In the Journals

Prenatal acetaminophen exposure tied to greater ADHD risk in offspring

Prenatal exposure to acetaminophen was linked to an increased risk for ADHD in offspring, according to a nationwide study in Taiwan published in Journal of Clinical Psychiatry.

Although evidence has indicated a possible link between prenatal acetaminophen use and the offspring’s ADHD risk in white populations, whether this association exists in the Asian population remains largely unknown, Mu-Hong Chen, MD, PhD, from the department of psychiatry at Taipei Veterans General Hospital and National Yang-Ming University College of Medicine in Taiwan, and colleagues wrote.

The investigators identified 950 pairs of children with ADHD and their mothers as well as 3,800 matched control pairs between 1998 and 2008 from the Taiwan Longitudinal Health Insurance Database. They examined maternal acetaminophen use and gestational infections in the first, second and third trimester of pregnancy and from 3 months prior to pregnancy to the date of last period.

After adjusting for demographic data, gestational infections, comorbid perinatal conditions and maternal mental health disorders, Chen and colleagues found that acetaminophen exposure during both the first and second trimesters (OR = 1.28; 95% CI, 1-1.64), the second trimester (OR = 1.19; 95% CI, 1-1.4) or in any trimester (OR = 1.2; 95% CI, 1.01-1.42) was associated with a greater risk for ADHD in offspring.

Sensitivity analysis — which excluded gestational infections and maternal mental health disorders — confirmed these associations in the second trimester (OR = 1.33; 95% CI, 1.04-1.69) or in both the first and second trimesters (OR = 1.68; 95% CI, 1.18-2.4). In addition, sensitivity analysis revealed a link between maternal acetaminophen use in the first trimester and risk for ADHD in the child (OR = 1.27; 95% CI, 1-1.61).

“On the basis of our study results, clinicians and pregnant women are reminded that the prescription and use of acetaminophen must be carefully evaluated during pregnancy, especially in the first and second trimesters,” Chen and colleagues wrote. “Additional studies are necessary to clarify the definite pathophysiology of prenatal acetaminophen exposure and the offspring’s ADHD risk.” – by Savannah Demko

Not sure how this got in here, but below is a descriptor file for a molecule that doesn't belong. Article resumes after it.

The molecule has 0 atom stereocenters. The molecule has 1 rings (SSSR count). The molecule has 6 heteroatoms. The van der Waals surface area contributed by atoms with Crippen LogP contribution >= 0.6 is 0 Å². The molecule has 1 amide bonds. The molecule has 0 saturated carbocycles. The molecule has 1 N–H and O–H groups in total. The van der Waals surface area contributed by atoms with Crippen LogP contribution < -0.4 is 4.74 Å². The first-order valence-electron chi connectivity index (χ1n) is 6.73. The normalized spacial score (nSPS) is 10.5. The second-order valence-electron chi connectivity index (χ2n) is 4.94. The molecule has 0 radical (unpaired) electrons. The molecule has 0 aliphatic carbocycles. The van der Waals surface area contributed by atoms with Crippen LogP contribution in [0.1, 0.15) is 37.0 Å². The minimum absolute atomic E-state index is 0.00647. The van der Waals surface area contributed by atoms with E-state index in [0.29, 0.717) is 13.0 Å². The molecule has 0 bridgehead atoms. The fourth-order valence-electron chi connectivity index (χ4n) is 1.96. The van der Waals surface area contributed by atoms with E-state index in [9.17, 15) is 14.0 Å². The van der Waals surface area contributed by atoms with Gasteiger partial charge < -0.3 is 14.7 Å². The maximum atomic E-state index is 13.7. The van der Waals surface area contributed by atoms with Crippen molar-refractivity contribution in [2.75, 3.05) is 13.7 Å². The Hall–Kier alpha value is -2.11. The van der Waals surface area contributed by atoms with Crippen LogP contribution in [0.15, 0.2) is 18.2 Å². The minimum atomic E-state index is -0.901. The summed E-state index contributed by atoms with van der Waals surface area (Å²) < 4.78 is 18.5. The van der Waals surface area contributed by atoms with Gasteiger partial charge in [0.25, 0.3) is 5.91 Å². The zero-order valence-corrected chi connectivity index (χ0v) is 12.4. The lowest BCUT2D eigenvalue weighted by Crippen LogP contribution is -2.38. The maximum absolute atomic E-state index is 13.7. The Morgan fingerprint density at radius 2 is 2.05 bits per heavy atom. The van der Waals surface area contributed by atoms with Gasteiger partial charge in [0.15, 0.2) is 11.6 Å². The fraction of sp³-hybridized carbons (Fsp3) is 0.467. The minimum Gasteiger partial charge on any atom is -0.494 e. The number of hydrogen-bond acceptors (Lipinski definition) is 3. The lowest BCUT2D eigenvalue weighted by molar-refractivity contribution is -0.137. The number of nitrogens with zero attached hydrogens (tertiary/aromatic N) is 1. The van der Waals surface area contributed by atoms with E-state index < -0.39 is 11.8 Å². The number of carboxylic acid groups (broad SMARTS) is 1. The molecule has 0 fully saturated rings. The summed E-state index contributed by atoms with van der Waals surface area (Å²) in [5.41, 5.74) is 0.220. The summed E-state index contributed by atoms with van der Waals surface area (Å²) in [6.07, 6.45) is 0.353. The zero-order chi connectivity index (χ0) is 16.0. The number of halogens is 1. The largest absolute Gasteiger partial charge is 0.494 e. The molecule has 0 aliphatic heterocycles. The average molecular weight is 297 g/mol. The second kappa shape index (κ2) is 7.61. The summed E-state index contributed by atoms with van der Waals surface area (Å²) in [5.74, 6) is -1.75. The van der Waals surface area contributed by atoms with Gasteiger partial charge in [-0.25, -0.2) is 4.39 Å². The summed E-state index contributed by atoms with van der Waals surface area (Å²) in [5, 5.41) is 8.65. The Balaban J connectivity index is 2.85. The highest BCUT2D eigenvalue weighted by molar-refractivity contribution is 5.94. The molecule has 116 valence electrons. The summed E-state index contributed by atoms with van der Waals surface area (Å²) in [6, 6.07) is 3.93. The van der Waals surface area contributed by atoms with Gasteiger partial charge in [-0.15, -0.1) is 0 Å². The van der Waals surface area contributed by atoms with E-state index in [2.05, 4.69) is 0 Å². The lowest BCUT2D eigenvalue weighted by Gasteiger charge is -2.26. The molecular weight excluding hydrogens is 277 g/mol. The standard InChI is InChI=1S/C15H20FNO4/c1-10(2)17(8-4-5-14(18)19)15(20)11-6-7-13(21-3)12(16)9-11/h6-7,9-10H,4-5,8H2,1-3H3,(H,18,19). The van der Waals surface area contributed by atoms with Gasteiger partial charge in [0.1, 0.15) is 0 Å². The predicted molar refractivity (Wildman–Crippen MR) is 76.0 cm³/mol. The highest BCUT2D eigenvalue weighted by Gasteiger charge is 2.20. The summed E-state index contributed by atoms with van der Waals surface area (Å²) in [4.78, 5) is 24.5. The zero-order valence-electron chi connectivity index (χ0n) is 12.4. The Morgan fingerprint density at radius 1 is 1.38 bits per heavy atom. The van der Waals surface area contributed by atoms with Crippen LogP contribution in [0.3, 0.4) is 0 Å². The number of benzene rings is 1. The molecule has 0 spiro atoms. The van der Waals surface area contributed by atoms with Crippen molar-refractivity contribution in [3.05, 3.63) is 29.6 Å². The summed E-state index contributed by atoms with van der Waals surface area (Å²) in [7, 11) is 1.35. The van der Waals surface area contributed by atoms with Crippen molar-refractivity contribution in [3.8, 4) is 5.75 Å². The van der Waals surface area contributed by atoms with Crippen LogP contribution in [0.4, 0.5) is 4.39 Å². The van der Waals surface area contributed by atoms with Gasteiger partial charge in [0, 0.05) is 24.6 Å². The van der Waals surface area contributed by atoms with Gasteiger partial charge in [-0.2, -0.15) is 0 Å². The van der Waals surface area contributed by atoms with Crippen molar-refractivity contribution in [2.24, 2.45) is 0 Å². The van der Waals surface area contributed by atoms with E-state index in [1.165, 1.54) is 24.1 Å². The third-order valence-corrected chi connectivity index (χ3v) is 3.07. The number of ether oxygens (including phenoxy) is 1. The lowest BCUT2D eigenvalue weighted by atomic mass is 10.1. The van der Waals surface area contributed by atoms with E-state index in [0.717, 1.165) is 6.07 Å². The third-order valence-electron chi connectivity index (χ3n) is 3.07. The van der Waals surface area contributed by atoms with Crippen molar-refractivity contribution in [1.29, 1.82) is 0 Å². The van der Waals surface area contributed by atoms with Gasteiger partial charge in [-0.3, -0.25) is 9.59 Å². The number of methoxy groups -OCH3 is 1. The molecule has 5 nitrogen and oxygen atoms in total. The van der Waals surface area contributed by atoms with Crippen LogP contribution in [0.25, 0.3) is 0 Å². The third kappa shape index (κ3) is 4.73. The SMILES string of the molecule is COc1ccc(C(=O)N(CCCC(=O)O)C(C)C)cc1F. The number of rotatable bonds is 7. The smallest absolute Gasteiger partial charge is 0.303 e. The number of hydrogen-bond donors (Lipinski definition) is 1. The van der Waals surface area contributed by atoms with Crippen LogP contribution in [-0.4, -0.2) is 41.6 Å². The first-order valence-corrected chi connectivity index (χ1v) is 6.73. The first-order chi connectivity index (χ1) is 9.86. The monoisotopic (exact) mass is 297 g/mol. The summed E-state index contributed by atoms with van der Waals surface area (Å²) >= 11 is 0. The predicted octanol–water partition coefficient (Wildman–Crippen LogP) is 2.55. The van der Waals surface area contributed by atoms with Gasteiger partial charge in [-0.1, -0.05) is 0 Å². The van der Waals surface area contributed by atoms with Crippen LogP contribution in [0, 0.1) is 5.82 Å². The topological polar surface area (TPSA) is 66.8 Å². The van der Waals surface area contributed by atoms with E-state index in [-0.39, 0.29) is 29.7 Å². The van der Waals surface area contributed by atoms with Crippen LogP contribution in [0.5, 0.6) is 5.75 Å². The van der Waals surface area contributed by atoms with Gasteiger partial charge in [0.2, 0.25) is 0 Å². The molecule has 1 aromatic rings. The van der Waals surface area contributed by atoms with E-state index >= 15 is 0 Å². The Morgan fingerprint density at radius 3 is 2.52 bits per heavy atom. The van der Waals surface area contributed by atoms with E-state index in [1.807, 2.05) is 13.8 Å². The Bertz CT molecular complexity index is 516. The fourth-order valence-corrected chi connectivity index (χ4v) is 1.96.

Disclosure: The authors report no relevant financial disclosures.

Prenatal exposure to acetaminophen was linked to an increased risk for ADHD in offspring, according to a nationwide study in Taiwan published in Journal of Clinical Psychiatry.

Although evidence has indicated a possible link between prenatal acetaminophen use and the offspring’s ADHD risk in white populations, whether this association exists in the Asian population remains largely unknown, Mu-Hong Chen, MD, PhD, from the department of psychiatry at Taipei Veterans General Hospital and National Yang-Ming University College of Medicine in Taiwan, and colleagues wrote.

The investigators identified 950 pairs of children with ADHD and their mothers as well as 3,800 matched control pairs between 1998 and 2008 from the Taiwan Longitudinal Health Insurance Database. They examined maternal acetaminophen use and gestational infections in the first, second and third trimester of pregnancy and from 3 months prior to pregnancy to the date of last period.

After adjusting for demographic data, gestational infections, comorbid perinatal conditions and maternal mental health disorders, Chen and colleagues found that acetaminophen exposure during both the first and second trimesters (OR = 1.28; 95% CI, 1-1.64), the second trimester (OR = 1.19; 95% CI, 1-1.4) or in any trimester (OR = 1.2; 95% CI, 1.01-1.42) was associated with a greater risk for ADHD in offspring.

Sensitivity analysis — which excluded gestational infections and maternal mental health disorders — confirmed these associations in the second trimester (OR = 1.33; 95% CI, 1.04-1.69) or in both the first and second trimesters (OR = 1.68; 95% CI, 1.18-2.4). In addition, sensitivity analysis revealed a link between maternal acetaminophen use in the first trimester and risk for ADHD in the child (OR = 1.27; 95% CI, 1-1.61).

“On the basis of our study results, clinicians and pregnant women are reminded that the prescription and use of acetaminophen must be carefully evaluated during pregnancy, especially in the first and second trimesters,” Chen and colleagues wrote. “Additional studies are necessary to clarify the definite pathophysiology of prenatal acetaminophen exposure and the offspring’s ADHD risk.” – by Savannah Demko

Disclosure: The authors report no relevant financial disclosures.